The associate professor of neurology at the Indiana University School of Medicine discussed the screening paradigm for Alzheimer disease, and the reluctancy to use new digital tools over traditional methods. [WATCH TIME: 6 minutes]
WATCH TIME: 6 minutes
"We are hoping that this is the first step in many studies that are starting to establish the validity of these types of measures that can be used in primary care settings to increase the rates of cognitive screening."
To make an accurate diagnosis of Alzheimer disease (AD), clinicians have typically relied on diagnostic tools combined with medical history and other information, including neurological exams, cognitive and functional assessments, brain imaging, and cerebrospinal fluid or blood tests. Some of the more traditional cognitive, functional, and behavioral tests include the Mini-Cog, Mini-Mental State Exam, Montreal Cognitive Assessment, Functional Activities Questionnaire, and Neuropsychiatric Inventory Questionnaire, among others. Over time, there have been efforts to incorporate more digital assessments, such as the Linus Health Digital Clock and Recall (DCR).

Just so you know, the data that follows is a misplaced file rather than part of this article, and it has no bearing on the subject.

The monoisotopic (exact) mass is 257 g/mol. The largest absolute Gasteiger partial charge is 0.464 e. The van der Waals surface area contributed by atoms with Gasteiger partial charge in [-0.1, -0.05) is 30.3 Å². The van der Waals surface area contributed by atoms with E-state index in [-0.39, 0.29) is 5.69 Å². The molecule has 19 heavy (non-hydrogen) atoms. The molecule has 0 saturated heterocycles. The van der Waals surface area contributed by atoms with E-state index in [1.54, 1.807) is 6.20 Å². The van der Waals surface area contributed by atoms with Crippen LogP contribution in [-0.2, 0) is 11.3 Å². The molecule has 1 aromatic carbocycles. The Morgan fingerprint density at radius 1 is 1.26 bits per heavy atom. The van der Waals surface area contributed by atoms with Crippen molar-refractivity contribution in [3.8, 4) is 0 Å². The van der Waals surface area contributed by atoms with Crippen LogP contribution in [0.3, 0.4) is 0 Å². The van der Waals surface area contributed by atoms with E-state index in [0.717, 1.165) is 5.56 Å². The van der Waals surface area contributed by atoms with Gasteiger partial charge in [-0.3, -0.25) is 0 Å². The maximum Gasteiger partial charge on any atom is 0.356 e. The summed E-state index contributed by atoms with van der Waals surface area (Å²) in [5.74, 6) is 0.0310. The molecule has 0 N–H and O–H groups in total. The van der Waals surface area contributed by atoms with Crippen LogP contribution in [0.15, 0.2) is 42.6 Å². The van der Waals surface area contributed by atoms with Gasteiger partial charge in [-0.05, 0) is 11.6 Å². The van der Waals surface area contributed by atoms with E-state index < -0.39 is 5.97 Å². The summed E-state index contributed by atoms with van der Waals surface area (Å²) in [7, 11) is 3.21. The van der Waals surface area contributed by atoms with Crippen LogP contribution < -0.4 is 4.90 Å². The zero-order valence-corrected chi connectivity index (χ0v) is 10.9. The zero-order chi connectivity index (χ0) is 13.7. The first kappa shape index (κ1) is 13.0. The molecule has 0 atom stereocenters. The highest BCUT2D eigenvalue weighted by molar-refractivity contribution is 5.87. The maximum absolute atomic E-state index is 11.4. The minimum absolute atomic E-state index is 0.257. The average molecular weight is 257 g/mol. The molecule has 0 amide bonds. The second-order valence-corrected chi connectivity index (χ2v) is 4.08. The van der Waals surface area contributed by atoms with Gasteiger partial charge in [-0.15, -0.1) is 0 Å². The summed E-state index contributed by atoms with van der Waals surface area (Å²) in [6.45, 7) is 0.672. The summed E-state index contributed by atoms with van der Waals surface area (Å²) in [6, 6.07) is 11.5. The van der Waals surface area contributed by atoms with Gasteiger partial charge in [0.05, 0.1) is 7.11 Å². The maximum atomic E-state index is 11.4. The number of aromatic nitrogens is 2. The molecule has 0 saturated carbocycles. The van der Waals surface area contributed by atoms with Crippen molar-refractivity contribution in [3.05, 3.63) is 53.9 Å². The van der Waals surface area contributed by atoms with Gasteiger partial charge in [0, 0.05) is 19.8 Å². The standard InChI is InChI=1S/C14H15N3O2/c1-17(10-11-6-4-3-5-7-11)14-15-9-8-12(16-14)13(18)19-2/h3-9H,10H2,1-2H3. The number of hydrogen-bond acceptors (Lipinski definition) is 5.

At the 2023 Alzheimer’s Association International Conference (AAIC), held July 16-20, in Amsterdam, the Netherlands, several presentations focused on the performance of these assessments and how they might be used in clinic. Led by Dustin B. Hammers, PhD, one such study found the DCR to be feasible, takes less time to administer than MoCA or the St. Louis University Mental Status assessment, and had concordant results with these more established tools in detecting cognitive impairment. A comparison between the impaired DCR scores (0-3) and impaired MoCA total scores produced 76% concordance. A subsequent analysis using MoCA total score paired with low DCR Delayed Recall performance revealed increased concordance (81%).
The DCR has been slowly introduced in recent years, with several published papers that have highlighted its quick and effective model. Although there are several traditional methods of cognitive screening, there is no gold standard, and oftentimes institutions vary in which assessments should be used. Hammers, an associate professor of neurology at the Indiana University School of Medicine, sat down with NeurologyLive® to talk about the inconsistencies with cognitive screening, and how digital tools like the DCR may alleviate the process. In addition, he spoke about the results from the study and how they are applicable to real-world settings.